Introduction Choi Hyong-Sook, a Korean unwed mother who once lost her child to adoption, but who fought to take him back and is now raising him as an unwed mother, is working to transform an unjust social order into one where we can all be more fully human. She delivered a paper titled “Counseling Services of Adoption Agencies Experienced by Unwed Mothers” on Feb. 24, 2010 at the 60th Women’s Policy Forum of the Korean Women’s Development Institute (KWDI) in Seoul. The paper described the experiences of five unwed mothers who participate in the group called Korea Unwed Mothers & Families Association, also fondly known to the Seoul adoptees as “Miss Mamma Mia.” Their organization, launched officially in June 2009, now claims over 250 unwed mothers as members nationwide, while the most active members of the group are a handful of mothers raising their children in Seoul, who have also made efforts to also reach out to birthmothers and overseas adoptees.
The following is an excerpt from Ms. Choi’s paper given at the International Conference Hall of the Press Center in Seoul in the forum titled “Reality of Unwed Mothers and Support for Self-Reliance,” hosted by KWDI and sponsored by the Korean Unwed Mothers Support Network. Due to strong interest from adoptees, KUMSN is now in the process now of translating Ms. Choi’s entire essay, as well as other papers presented on that day.
Opinion About Consultation Services of Adoption Agencies
So far, I’ve told you about five cases. I believe that some of you are already familiar with this subject and others of you might be startled to learn about this.
You’ve heard real experiences that unwed moms experienced when they visited or got consultations from adoption agencies during the years 2005-2009.
Just as five years ago – when I first got a consultation – or now, adoption agencies advise unwed mothers before they give birth to sign a written consent for adoption and relinquishment of parental authority. However, the consultation or education regarding a single mother’s child custody is barely undertaken, if at all.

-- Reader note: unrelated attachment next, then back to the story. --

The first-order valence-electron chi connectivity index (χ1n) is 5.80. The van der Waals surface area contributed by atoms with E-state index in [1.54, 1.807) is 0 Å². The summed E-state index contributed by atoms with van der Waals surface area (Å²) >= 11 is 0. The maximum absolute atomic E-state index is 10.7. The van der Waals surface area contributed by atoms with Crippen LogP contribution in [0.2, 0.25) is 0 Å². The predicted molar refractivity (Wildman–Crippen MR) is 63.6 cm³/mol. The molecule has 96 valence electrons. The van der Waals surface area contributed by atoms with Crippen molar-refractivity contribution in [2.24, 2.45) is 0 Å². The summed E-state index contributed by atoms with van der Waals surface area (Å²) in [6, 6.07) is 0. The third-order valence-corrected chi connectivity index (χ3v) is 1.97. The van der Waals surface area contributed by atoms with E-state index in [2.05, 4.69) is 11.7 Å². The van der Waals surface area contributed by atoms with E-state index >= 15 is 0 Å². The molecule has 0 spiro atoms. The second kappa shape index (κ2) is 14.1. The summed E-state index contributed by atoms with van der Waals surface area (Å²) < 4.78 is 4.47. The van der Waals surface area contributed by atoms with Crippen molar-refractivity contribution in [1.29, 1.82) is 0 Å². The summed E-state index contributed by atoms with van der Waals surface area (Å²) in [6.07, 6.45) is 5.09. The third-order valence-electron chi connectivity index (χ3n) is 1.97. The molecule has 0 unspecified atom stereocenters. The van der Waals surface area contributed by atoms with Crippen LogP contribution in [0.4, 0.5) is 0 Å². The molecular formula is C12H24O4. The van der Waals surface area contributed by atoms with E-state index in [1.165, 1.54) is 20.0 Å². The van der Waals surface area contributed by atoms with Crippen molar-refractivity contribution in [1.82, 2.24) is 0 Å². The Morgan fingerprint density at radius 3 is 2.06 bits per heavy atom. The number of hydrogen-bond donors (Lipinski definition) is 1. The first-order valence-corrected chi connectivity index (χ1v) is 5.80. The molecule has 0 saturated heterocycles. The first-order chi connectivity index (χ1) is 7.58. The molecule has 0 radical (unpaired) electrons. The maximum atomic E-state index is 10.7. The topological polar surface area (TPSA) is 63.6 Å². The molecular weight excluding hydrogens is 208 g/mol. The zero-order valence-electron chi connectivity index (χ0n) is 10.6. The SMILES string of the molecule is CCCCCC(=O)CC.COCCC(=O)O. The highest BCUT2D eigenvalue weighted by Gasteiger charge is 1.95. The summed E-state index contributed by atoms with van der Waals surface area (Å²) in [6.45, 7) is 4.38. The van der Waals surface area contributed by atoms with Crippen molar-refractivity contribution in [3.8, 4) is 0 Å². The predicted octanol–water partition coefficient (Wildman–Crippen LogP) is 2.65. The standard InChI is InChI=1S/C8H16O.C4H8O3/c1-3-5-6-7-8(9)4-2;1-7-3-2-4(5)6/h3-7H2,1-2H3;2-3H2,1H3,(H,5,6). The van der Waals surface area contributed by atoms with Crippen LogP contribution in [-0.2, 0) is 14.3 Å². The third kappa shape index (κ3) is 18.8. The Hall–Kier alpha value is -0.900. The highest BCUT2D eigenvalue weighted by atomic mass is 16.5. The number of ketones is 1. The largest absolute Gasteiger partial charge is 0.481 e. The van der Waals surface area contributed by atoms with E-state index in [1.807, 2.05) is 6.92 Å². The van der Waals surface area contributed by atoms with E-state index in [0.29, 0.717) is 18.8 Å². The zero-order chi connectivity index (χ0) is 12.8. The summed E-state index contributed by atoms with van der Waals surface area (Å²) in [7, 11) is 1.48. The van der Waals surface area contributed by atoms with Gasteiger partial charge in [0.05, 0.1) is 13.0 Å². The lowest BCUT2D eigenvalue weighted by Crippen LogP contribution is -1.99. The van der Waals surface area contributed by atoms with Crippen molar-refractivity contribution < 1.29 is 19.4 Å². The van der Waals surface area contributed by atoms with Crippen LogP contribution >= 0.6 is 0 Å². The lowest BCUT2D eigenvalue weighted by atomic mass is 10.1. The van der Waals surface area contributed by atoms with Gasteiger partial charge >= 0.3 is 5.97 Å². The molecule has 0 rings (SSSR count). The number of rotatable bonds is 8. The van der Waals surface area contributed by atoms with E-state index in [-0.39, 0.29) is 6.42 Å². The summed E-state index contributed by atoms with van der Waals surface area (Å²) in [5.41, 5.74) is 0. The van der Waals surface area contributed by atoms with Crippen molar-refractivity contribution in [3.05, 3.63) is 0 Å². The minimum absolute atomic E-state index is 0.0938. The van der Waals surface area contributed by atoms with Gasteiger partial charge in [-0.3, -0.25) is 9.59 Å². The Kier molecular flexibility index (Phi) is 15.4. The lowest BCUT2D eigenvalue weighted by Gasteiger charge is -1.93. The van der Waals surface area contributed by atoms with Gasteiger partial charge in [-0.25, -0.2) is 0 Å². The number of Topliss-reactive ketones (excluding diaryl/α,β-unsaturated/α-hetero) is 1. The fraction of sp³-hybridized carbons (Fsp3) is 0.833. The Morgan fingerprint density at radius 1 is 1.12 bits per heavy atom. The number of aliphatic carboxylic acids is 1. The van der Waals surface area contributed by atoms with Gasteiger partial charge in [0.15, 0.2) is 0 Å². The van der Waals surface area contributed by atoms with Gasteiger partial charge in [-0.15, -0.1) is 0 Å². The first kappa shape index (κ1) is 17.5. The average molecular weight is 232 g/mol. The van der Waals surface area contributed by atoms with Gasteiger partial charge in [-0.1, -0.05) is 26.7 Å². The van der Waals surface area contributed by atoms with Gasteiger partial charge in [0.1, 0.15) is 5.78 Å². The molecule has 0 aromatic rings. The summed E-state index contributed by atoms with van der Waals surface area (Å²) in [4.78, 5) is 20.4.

The biggest problem is that it is very hard to get “proper” information about adoption or rearing children through adoption agencies. Recently, most unwed moms are using the internet to find information about pre-delivery or consultation, and when they search the web with the term “unwed mother,” they can see the list of unwed mothers’ facilities run by adoption organizations.
Furthermore, it is almost impossible to get information from adoption agencies or from consultations about how to raise your children, while it is not hard to get much information about adoption.
Even though Korea has been ranked 13th in the world economy, it is also ranked fourth in international adoption in 2007. The total number of Korean children adopted overseas since 1953 is over 160,000, and this number is overwhelmingly ranked first in the world.
In an attempt to remove the stigma of Korea being the country of child adoption, the government in 2006 set May 11 as the annual “Adoption Day,” and they suggest that for five months, all attempts should be made to place a child in domestic adoption before sending them for overseas adoption.
On the one hand, celebrities who have adopted children accentuate how noble and beautiful adoption is.
As a result of these efforts, the number of domestic adoptions (1,388) surpassed overseas adoptions (1,264) for the first time in 2008, but still, three children are sent overseas every day.
In the discussion about adoption, children and their birth parents are thoroughly excluded.
Adoption starts with the severing of the connection between the parent and the child.
While nobody cares about the experience of the birth mother that puts her child up for adoption, our society denounces unwed moms as irresponsible people who abandoned their children.
Adoption agencies often say that adoption is “giving birth to abandoned child through one’s heart.
What kind of mother can send her child easily? Our hearts are broken when we hear that.
In fact, insufficient time and information is given to unwed moms for deciding whether to send their children for adoption or rear their child.
Korean unwed moms are not abandoning their children, but giving up their babies under inevitable circumstances.
On the other side of adoption, there are birth parents who live their lives hiding from society due to their guilty conscience for abandoning their children.
Unwed mothers’ organization founded: Korea Unwed Mothers & Families Association
For unwed moms who are in a desperate situation, I think they need accurate information about raising their children.
There are many unwed moms who give up custody of their children not knowing about the services that they can get from the government.
To share the hardships that unwed moms have faced and to support those who need help, four unwed moms gathered June 29, 2009 and decided to organize a group, opened the internet community called Mamma Mia on June 29th, 2009 and opened the Web portal “Naver” to support unwed moms who need help and information.
As you saw in the cases above, adoption agencies do not provide proper services for unwed moms. So we think adoption agencies and unwed mothers’ facilities should be separated.